2 Quality Assurance vs. Quality Control An overallmanagement plan toguarantee theintegrity of data(The “system”)A series ofanalyticalmeasurements usedto assess thequality of theanalytical data(The “tools”)
3 True Value vs. Measured Value The known, accepted value of a quantifiable propertyMeasured ValueThe result of an individual’s measurement of a quantifiable property
4 Accuracy vs. Precision Accuracy How well a measurement agrees with an accepted valuePrecisionHow well a series of measurements agree with each other
6 Systematic vs. Random Errors Systematic ErrorAvoidable error due to controllable variables in a measurement.Random ErrorsUnavoidable errors that are always present in any measurement. Impossible to eliminate
7 Quality Control Measures Standards and CalibrationBlanksRecovery StudiesPrecision and Accuracy StudiesMethod Detection LimitsNJQLs
8 Standards and Calibration Prepared vs. Purchased StandardSignals: Peak Area, Beer’s LawCalibration CurvesContinuing Calibration ChecksInternal StandardsPerformance Testing.
9 The concentration of the analyte Calibration CurvesGraphical representation of the relationship between:The concentration of the analyteandThe analytical signal
11 Continuing Calibration Verification Many methods don’t require that daily calibration curves are preparedA “calibration verification” isanalyzed with each batch of samples
12 Sample Batch 10 - 20 samples (method defined) or less Same matrix Same sample prep and analysisContains a full set ofQC samples
13 Internal Standards A compound chemically similar to the analyte Not expected to be present in the sampleCannot interfere in the analysisAdded to the calibration standards and to the samples in identical amounts.
14 Internal Standards Refines the calibration process Analytical signals for calibration standards are compared to those for internal standardsEliminates differences in random and systematic errors between samples and standards
15 Performance Testing ? ? ? Blind samples submitted to laboratories Labs must periodically analyze with acceptable results in order to maintain accreditation
17 Laboratory Reagent Blanks Contains every reagent used in the analysisIs subjected to all analytical proceduresMust give signal below detection limitMost methods require one with every batch
18 Instrument BlankA clean sample (e.g., distilled water) processed through the instrumental steps of the measurement process; used to determine instrument contamination.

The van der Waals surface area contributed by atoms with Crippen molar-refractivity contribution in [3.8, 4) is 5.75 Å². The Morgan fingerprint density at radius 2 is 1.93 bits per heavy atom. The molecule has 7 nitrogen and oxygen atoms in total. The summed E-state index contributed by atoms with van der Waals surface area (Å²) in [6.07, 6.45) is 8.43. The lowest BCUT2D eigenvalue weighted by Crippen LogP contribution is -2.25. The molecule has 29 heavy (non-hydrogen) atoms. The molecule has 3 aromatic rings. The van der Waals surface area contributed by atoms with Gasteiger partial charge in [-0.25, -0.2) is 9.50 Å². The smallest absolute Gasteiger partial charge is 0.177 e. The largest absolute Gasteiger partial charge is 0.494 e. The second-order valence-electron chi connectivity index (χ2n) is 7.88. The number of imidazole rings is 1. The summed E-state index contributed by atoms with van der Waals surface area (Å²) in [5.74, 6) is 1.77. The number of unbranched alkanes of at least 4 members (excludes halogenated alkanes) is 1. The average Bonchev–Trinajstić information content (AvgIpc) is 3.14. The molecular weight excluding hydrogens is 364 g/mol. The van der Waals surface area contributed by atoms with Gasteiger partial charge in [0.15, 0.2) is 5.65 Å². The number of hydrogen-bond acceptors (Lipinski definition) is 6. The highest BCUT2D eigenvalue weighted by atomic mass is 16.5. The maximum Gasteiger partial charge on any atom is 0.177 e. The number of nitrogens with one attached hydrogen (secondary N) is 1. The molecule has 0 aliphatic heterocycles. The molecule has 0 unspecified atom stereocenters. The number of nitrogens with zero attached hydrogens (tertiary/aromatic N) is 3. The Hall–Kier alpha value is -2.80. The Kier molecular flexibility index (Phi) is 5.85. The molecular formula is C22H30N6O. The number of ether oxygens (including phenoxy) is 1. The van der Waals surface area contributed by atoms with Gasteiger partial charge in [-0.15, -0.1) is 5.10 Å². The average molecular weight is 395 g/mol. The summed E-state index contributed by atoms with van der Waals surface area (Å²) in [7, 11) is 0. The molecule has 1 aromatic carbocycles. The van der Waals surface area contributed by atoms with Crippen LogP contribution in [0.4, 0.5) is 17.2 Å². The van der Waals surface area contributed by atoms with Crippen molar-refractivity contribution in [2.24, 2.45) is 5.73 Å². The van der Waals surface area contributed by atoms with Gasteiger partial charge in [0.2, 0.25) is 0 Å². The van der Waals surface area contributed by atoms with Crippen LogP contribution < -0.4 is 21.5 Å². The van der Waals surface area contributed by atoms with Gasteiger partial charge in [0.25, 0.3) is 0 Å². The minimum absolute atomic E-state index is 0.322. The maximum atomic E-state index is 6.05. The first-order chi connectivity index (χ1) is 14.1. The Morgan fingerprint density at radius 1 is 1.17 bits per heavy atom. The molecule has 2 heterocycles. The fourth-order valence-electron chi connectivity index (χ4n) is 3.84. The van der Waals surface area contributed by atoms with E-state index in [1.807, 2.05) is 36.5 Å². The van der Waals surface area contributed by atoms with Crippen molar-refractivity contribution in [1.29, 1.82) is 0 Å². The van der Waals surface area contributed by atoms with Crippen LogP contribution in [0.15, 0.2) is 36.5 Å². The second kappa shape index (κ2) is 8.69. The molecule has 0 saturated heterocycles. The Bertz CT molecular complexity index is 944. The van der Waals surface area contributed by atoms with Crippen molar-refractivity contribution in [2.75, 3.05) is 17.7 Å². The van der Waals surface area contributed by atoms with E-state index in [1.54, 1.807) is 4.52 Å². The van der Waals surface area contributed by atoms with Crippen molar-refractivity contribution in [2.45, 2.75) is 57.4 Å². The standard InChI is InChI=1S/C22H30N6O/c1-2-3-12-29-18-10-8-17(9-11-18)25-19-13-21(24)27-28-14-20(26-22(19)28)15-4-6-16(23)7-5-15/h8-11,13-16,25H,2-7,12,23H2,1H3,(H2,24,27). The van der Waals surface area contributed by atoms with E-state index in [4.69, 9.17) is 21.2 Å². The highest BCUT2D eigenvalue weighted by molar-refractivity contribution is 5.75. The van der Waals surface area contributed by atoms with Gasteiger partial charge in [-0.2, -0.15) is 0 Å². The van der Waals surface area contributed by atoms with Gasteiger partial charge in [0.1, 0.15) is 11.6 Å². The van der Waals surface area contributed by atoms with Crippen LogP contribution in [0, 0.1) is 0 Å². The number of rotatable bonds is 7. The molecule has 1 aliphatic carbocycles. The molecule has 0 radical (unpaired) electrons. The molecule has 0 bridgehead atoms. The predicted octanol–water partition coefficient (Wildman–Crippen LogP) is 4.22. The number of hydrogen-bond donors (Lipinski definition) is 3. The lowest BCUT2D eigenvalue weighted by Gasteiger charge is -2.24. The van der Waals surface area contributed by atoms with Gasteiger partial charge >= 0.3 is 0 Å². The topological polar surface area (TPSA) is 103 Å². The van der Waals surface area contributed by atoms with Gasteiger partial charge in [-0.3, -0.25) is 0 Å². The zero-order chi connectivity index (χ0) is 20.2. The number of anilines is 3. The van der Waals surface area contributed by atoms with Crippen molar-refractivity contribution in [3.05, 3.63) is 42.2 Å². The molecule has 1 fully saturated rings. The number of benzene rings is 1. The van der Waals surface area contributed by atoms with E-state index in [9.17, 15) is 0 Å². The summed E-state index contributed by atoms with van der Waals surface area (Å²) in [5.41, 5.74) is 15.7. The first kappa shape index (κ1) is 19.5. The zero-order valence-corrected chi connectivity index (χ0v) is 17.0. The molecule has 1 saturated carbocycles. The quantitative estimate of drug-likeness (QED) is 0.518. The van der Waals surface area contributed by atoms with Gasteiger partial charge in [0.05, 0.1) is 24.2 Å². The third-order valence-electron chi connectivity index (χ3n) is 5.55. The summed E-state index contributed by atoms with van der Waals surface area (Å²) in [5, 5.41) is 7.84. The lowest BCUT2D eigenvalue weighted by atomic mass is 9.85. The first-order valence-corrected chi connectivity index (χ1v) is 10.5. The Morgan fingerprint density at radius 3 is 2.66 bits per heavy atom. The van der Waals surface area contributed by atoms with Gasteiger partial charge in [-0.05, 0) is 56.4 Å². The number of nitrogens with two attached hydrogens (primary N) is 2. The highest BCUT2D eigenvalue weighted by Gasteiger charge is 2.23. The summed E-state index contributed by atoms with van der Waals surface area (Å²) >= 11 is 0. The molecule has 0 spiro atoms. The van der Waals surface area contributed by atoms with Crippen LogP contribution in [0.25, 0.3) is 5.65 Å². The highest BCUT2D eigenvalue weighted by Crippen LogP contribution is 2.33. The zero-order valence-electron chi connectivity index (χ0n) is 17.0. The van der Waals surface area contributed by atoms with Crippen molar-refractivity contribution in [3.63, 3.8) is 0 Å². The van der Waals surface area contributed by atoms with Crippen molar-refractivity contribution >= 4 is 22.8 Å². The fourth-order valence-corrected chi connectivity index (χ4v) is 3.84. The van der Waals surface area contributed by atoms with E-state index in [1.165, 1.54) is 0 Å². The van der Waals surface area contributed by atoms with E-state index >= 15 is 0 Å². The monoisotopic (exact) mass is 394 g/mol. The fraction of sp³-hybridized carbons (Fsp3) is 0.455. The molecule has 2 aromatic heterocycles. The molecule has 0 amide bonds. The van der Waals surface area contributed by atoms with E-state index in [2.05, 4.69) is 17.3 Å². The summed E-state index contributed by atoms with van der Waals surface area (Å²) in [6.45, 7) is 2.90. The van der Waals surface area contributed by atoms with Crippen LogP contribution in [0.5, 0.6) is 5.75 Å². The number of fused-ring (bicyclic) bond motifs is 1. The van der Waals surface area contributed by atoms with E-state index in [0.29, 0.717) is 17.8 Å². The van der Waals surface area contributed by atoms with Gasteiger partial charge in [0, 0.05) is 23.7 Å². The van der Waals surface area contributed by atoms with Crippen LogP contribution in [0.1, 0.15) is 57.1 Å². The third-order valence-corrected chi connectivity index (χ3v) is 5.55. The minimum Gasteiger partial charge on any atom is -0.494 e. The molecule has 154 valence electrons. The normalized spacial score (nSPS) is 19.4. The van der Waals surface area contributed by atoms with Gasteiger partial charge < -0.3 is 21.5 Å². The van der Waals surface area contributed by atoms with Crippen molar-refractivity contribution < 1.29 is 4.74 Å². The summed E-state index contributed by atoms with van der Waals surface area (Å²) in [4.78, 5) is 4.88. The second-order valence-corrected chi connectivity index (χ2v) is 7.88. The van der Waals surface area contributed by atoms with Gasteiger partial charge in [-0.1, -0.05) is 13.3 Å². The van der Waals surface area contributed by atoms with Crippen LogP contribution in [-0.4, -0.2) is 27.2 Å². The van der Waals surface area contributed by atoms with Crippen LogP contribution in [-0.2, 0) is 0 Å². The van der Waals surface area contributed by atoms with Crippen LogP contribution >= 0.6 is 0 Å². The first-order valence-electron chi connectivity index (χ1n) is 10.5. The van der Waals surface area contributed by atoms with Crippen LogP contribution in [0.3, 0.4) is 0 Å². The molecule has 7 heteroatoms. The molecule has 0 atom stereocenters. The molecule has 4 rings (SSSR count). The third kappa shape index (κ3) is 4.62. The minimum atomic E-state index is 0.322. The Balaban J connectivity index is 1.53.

19 Field Reagent Blanks Prepared in the lab, taken to the field Opened at the sampling site, exposed to sampling equipment, returned to the lab.
20 Trip Blanks Prepared in the lab, taken to the field Not opened Returned to the labNot always required in EPA methods
21 Recovery StudiesMatrix SpikesLaboratory Control SamplesSurrogates .
22 Matrix Spikes Sample spiked with a known amount of analyte Subjected to all sample prep and analytical proceduresDetermines the effect of the matrix on analyte recoveryNormally one per batch
23 Laboratory Control Sample Analyte spiked into reagent waterSubjected to all sample prep andanalytical procedures
24 Laboratory Control Sample Also known as:Laboratory Fortified Blank (LFB)Quality Control Sample (QCS)
25 Surrogates Similar to an internal standard Added to all analytical samples, and to all QC samples to monitor method performance, usually during sample prepMethods often have specific surrogate recovery criteriaMost common in Organic methods
26 Quality Control Measures Standards and CalibrationBlanksRecovery StudiesPrecision and Accuracy StudiesMethod Detection LimitsNJQLs
27 Precision and Accuracy Required for initial certification and annually thereafterA series of four laboratory control samplesMust meet accuracy (recovery) and precision (standard deviation) requirements, often in method
28 Precision and Accuracy Required with a change in instrumentation or personnelSpecific to the analystOther names include:P&A, DOC, IDOC
29 Method Detection Limit “The minimum concentration of a substance that can be measured and reported with 99% confidence that the analyte concentration is greater than zero”N.J.A.C 7:
30 Method Detection Limit MDLs are determined according to 40 CFR, part 136, Appendix BSeven replicate laboratory control samples, analyzed for precisionMultiply standard deviation by 3.14 (Student’s t- value)
31 Method Detection Limit Must be performed initially for certificationMust meet criteria specified in methodMust be performed with change in instrumentation or test methodAnnually with ELCP
32 New Jersey Quantitation Limits (NJQLs) The minimum concentration of an analyte that can be quantified with statistical confidence5 x MDL, for the NJ Lab Certification Program
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